The incorrect answers, chosen using this method are displayed randomly on the button labels.
At this point hints are provided to the child to trigger the child to select the correct answer. If a period of three seconds elapses and no button click is recorded, the first letter of the correct answer is displayed in area 41 a. If a further period of three seconds elapses and no button click is recorded, the first two letters (if present) of the correct answer is displayed in area 41 a. This process proceeds until all letters of the correct answer are displayed in 41 b. Then, if a further period of three seconds elapses and no button click is recorded then a randomly selected incorrect option is changed so that it displays a red colored button face. Then, after a half a second, the red colored button is hidden from the panel as in 42 b. Then, if there was more than one incorrect option displayed, and if a further period of three seconds elapses and no button click is observed then another randomly selected incorrect (displayed) option is changed so that it displays a red colored button face as in 43 and again is removed after a further half second. This process is repeated after further periods of inactivity until only the correct button remains. If at this point the child fails to click on the correct button after a further delay of three sections, then the correct button will flash between its normal display color and a green face display color changing between these states every 0.5 seconds for a total duration of two sections. If no click is recorded during this flashing stage the program will at that point have exhausted all hinting options and will continue to the next step as if the child clicked on the correct button.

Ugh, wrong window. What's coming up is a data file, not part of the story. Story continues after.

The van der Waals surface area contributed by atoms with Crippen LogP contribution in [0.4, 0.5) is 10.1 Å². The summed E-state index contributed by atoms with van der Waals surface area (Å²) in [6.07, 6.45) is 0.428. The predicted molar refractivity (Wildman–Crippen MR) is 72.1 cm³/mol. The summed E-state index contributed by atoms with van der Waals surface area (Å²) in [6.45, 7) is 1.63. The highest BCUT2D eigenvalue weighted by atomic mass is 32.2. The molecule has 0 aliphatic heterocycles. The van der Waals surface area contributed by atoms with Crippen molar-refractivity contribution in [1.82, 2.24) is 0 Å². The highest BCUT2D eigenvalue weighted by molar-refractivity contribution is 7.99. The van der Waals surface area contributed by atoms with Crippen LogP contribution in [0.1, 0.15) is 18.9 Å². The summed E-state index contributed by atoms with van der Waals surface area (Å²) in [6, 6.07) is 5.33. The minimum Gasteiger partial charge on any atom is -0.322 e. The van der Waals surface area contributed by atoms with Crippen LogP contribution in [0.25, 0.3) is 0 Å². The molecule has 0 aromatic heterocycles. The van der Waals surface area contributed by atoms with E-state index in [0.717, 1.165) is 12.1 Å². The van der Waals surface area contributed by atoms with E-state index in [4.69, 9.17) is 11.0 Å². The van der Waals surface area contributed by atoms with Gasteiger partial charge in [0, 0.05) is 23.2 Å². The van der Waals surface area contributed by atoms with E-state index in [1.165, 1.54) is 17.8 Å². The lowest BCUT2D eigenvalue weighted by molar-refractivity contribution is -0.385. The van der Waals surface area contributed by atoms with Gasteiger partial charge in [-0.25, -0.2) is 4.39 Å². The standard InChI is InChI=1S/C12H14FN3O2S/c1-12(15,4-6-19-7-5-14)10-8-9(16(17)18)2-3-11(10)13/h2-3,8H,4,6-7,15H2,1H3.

During this assessment if the child clicks on an incorrect option, the button face will be changed to a red color, and after a half a second that incorrect button will be removed from the panel. If the child clicks on the correct option, the button face will change to green, and the word is said aloud through the computer speakers, and the program continues on.
The second assessment method is used for Q(c,x) values in the range 5 to 10. This assessment method is illustrated in
Calculate a q1 measure q1 (a, x) from two items of text a (what the child typed in) and x (the Correct Text)
Once the child has typed their answer they click on the “Go” button 48 to continue to the next phase.